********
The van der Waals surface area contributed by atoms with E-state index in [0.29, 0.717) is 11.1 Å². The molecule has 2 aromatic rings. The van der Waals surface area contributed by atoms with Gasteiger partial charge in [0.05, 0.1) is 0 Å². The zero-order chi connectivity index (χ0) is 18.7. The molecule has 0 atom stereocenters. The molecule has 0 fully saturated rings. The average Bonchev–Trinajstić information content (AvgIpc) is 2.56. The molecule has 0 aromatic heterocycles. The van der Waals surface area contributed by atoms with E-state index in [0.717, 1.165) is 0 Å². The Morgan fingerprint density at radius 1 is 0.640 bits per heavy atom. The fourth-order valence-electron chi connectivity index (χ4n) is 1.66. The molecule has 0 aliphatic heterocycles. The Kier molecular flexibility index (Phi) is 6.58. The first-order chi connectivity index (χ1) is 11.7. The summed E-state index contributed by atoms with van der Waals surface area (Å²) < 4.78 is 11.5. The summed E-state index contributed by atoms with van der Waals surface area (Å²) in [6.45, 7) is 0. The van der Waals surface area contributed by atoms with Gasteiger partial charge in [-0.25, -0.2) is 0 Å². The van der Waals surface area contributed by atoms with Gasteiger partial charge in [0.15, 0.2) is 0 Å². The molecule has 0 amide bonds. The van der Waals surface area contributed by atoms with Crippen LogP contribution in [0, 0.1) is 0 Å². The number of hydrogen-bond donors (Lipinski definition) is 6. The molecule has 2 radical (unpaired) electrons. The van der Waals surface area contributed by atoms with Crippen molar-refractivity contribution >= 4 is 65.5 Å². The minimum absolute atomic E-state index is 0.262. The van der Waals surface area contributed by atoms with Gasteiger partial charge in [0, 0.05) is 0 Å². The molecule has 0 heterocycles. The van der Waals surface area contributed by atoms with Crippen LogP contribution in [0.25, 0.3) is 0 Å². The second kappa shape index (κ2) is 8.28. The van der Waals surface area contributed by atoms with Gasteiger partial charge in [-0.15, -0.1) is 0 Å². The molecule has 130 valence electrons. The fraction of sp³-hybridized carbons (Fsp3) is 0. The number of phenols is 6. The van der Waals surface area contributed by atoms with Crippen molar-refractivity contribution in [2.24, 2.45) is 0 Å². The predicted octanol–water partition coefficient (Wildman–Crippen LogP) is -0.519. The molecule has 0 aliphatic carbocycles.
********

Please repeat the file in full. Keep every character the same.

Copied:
The van der Waals surface area contributed by atoms with E-state index in [0.29, 0.717) is 11.1 Å². The molecule has 2 aromatic rings. The van der Waals surface area contributed by atoms with Gasteiger partial charge in [0.05, 0.1) is 0 Å². The zero-order chi connectivity index (χ0) is 18.7. The molecule has 0 atom stereocenters. The molecule has 0 fully saturated rings. The average Bonchev–Trinajstić information content (AvgIpc) is 2.56. The molecule has 0 aromatic heterocycles. The van der Waals surface area contributed by atoms with E-state index in [0.717, 1.165) is 0 Å². The Morgan fingerprint density at radius 1 is 0.640 bits per heavy atom. The fourth-order valence-electron chi connectivity index (χ4n) is 1.66. The molecule has 0 aliphatic heterocycles. The Kier molecular flexibility index (Phi) is 6.58. The first-order chi connectivity index (χ1) is 11.7. The summed E-state index contributed by atoms with van der Waals surface area (Å²) < 4.78 is 11.5. The summed E-state index contributed by atoms with van der Waals surface area (Å²) in [6.45, 7) is 0. The van der Waals surface area contributed by atoms with Gasteiger partial charge in [-0.25, -0.2) is 0 Å². The van der Waals surface area contributed by atoms with Gasteiger partial charge in [0.15, 0.2) is 0 Å². The molecule has 0 amide bonds. The van der Waals surface area contributed by atoms with Crippen LogP contribution in [0, 0.1) is 0 Å². The number of hydrogen-bond donors (Lipinski definition) is 6. The molecule has 2 radical (unpaired) electrons. The van der Waals surface area contributed by atoms with Crippen molar-refractivity contribution >= 4 is 65.5 Å². The minimum absolute atomic E-state index is 0.262. The van der Waals surface area contributed by atoms with Gasteiger partial charge in [0, 0.05) is 0 Å². The molecule has 0 heterocycles. The van der Waals surface area contributed by atoms with Crippen LogP contribution in [0.25, 0.3) is 0 Å². The second kappa shape index (κ2) is 8.28. The van der Waals surface area contributed by atoms with Gasteiger partial charge in [-0.15, -0.1) is 0 Å². The molecule has 130 valence electrons. The fraction of sp³-hybridized carbons (Fsp3) is 0. The number of phenols is 6. The van der Waals surface area contributed by atoms with Crippen molar-refractivity contribution in [2.24, 2.45) is 0 Å². The predicted octanol–water partition coefficient (Wildman–Crippen LogP) is -0.519. The molecule has 0 aliphatic carbocycles.